A Veterans Affairs nursing assistant has pleaded guilty to murdering seven patients.
Reta Mays was given a life sentence for seven counts of second-degree murder and 20 years for an eighth victim she attempted to kill on Tuesday, May 11. The 46-year-old was dubbed a monster of the "worst kind" by U.S. District Judge Thomas Kleeth. "You are the monster no one sees coming," Kleeth said.
Mays was also ordered to pay restitution to the families of her victims and is not eligible for probation.
Last year, Mays pleaded guilty to murdering seven veterans and assaulting the eight with intent to murder between July 2017 and July 2018 at the Louis A. Johnson VA Medical Center. The victims' ages ranged from 81 to 96 and they had served Army, Navy and Air Force during World War II and wars in Korea and Vietnam.
Mays allegedly murdered the men with insulin that was not prescribed to them.
A two-year investigation uncovered that Mays had gone on a spree in the Ward 3A where colleagues dubbed Mays the "Angel of Death" due to the number of patients who died in her care.
A pathologist used a process to discover insulin injection sites on five autopsies of bodies that had been "buried for months" and the pharmacokineticist confirmed insulin administration as the cause of hypoglycemia.
"Hypoglycemia is a known effect of administering exogenous insulin to a non- diabetic patient or administering more than the prescribed dosage of insulin to an insulin-dependent diabetic patient," the complaint read and "Risks of severe hypoglycemia include seizures, coma, and death."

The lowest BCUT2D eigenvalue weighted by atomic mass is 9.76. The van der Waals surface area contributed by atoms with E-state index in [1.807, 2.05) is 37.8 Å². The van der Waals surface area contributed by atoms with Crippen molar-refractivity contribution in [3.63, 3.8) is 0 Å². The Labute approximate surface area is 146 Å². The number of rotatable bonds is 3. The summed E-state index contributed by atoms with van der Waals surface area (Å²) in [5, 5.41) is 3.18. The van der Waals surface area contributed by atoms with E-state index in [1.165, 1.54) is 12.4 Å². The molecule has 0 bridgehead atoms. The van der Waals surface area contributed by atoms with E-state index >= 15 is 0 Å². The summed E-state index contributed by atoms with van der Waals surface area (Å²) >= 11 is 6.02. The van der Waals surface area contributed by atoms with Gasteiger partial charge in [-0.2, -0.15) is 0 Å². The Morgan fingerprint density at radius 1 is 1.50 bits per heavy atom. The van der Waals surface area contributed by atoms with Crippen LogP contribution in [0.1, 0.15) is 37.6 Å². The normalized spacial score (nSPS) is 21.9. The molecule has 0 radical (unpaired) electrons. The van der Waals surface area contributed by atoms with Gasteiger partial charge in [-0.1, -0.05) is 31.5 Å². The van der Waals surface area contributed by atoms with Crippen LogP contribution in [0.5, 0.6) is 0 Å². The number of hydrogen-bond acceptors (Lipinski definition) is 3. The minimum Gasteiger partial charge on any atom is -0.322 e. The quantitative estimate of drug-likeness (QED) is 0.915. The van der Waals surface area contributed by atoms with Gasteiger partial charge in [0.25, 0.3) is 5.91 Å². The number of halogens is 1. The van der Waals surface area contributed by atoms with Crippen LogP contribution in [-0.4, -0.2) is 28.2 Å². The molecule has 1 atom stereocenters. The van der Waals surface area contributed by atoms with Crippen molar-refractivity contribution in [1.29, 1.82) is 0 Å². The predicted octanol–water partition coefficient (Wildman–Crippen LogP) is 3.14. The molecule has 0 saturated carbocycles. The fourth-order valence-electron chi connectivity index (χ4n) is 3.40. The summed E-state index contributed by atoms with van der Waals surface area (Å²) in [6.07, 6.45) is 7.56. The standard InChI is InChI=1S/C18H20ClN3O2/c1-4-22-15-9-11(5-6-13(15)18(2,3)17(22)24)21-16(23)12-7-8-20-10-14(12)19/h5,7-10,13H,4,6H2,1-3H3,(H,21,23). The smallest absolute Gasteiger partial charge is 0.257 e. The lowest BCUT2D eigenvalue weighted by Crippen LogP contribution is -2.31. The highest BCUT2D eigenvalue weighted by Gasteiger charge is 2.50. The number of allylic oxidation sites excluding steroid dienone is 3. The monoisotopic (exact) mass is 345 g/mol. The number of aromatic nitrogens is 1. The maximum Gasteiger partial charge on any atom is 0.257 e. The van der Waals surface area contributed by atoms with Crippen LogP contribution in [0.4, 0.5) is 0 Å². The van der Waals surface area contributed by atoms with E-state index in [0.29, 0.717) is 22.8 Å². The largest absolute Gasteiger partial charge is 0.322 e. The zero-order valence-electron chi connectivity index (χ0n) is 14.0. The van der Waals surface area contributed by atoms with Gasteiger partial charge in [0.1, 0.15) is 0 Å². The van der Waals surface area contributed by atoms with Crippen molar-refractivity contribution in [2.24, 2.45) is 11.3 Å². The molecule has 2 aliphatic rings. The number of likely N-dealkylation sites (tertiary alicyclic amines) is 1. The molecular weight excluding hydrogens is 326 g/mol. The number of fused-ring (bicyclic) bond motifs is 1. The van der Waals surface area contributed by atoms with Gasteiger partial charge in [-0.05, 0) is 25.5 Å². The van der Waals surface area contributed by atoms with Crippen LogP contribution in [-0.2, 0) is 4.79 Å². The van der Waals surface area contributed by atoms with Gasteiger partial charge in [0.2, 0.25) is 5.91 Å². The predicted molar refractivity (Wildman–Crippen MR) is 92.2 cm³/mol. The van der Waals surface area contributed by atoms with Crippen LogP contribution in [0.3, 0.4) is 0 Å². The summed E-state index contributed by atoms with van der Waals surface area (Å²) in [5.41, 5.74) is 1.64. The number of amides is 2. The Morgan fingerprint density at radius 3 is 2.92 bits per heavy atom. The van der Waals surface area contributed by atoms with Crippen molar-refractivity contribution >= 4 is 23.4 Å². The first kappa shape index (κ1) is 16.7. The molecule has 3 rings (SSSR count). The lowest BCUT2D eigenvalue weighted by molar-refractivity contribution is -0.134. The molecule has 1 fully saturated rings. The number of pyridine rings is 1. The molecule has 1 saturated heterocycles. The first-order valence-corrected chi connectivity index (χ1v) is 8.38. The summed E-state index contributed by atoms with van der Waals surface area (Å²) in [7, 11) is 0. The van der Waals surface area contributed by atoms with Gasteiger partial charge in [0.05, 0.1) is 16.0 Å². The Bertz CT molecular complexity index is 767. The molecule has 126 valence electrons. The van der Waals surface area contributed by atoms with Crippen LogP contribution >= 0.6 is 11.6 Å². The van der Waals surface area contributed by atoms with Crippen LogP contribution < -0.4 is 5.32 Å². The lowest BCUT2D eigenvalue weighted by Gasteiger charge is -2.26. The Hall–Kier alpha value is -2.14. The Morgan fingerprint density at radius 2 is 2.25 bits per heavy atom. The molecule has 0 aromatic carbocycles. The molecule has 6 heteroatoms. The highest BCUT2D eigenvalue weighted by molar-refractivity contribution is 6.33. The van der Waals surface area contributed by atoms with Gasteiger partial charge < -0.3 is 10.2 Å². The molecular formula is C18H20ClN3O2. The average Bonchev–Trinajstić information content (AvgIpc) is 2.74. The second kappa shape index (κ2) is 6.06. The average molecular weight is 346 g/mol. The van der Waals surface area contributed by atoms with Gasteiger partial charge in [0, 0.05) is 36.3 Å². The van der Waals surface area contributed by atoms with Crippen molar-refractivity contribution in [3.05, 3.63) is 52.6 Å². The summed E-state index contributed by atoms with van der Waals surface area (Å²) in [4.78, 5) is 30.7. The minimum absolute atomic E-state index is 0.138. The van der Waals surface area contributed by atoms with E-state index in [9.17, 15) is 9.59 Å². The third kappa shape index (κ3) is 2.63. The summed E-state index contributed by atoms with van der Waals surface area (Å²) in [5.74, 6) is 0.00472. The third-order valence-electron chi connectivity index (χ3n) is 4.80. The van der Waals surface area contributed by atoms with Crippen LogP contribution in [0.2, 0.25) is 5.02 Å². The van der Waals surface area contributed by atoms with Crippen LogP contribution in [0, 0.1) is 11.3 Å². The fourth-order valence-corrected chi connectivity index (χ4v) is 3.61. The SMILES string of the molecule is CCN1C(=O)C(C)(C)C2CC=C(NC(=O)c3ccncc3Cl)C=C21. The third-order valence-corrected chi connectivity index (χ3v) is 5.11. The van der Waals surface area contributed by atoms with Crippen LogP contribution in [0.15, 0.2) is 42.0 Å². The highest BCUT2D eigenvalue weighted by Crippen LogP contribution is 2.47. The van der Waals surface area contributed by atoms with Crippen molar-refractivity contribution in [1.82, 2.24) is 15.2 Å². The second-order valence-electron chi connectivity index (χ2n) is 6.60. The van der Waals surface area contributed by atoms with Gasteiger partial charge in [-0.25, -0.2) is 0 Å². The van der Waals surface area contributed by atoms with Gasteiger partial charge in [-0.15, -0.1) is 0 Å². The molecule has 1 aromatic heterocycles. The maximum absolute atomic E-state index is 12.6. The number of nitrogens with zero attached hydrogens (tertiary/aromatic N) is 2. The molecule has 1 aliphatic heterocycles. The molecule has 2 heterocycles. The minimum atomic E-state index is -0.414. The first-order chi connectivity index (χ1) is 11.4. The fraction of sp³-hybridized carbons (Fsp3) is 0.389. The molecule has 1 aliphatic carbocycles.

Mays reportedly said that the killings were "spontaneous" and she took the insulin from the hospital ward as it was not properly tracked and then put it into saline mixtures used to flush patients' intravenous lines. In one instance, she reportedly gave a nurse a syringe of saline with insulin which the nurse unknowingly administered to a patient.
The first victim was Robert Edge Sr. in July 2017 and then seven patients died of severe unexplained low blood sugar in the first half of 2018, four of which occurred in a three-week period in spring 2018, according to USA Today.
Mays' defense attorneys Jay McCamic, David Hoose and Federal Defender Brian Kornbrath asked for a 30-year prison sentence. According to McCamic, Mays had several medical and mental health issues including PTSD and military sexual trauma during her time in the Iraq War in 2003 and 2004, which was dismissed by Kleeth.
"You knew what you were doing. ... You researched how to do it. In all candor, Ms. Mays, it appears to this court that you then began to compare the number of people you had killed with others," Kleeth said as Mays allegedly watched Nurses Who Kill on Netflix after the first murder and "began Googling female serial killers."
"There are no words I can say that would offer the families any comfort," Mays said in court. "I can only say that I'm sorry for the pain I caused the families and my family."